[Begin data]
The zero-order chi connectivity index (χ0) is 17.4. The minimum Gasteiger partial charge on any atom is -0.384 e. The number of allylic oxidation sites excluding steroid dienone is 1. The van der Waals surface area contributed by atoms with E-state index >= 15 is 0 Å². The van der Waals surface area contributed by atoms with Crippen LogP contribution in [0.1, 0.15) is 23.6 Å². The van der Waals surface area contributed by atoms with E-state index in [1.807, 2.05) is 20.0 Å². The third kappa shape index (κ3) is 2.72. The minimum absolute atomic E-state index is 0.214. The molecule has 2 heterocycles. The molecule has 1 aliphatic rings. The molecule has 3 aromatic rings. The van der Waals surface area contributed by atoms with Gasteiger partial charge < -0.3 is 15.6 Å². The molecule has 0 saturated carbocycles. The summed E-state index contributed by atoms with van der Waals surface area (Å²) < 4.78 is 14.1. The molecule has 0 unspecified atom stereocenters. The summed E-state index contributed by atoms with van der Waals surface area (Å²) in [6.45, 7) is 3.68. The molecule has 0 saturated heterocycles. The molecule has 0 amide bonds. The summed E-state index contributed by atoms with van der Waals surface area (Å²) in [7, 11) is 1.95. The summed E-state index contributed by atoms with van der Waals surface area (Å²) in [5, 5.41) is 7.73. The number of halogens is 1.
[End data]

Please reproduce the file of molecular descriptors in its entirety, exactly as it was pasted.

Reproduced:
The zero-order chi connectivity index (χ0) is 17.4. The minimum Gasteiger partial charge on any atom is -0.384 e. The number of allylic oxidation sites excluding steroid dienone is 1. The van der Waals surface area contributed by atoms with E-state index >= 15 is 0 Å². The van der Waals surface area contributed by atoms with Crippen LogP contribution in [0.1, 0.15) is 23.6 Å². The van der Waals surface area contributed by atoms with E-state index in [1.807, 2.05) is 20.0 Å². The third kappa shape index (κ3) is 2.72. The minimum absolute atomic E-state index is 0.214. The molecule has 2 heterocycles. The molecule has 1 aliphatic rings. The molecule has 3 aromatic rings. The van der Waals surface area contributed by atoms with Gasteiger partial charge < -0.3 is 15.6 Å². The molecule has 0 saturated carbocycles. The summed E-state index contributed by atoms with van der Waals surface area (Å²) < 4.78 is 14.1. The molecule has 0 unspecified atom stereocenters. The summed E-state index contributed by atoms with van der Waals surface area (Å²) in [6.45, 7) is 3.68. The molecule has 0 saturated heterocycles. The molecule has 0 amide bonds. The summed E-state index contributed by atoms with van der Waals surface area (Å²) in [7, 11) is 1.95. The summed E-state index contributed by atoms with van der Waals surface area (Å²) in [5, 5.41) is 7.73. The number of halogens is 1.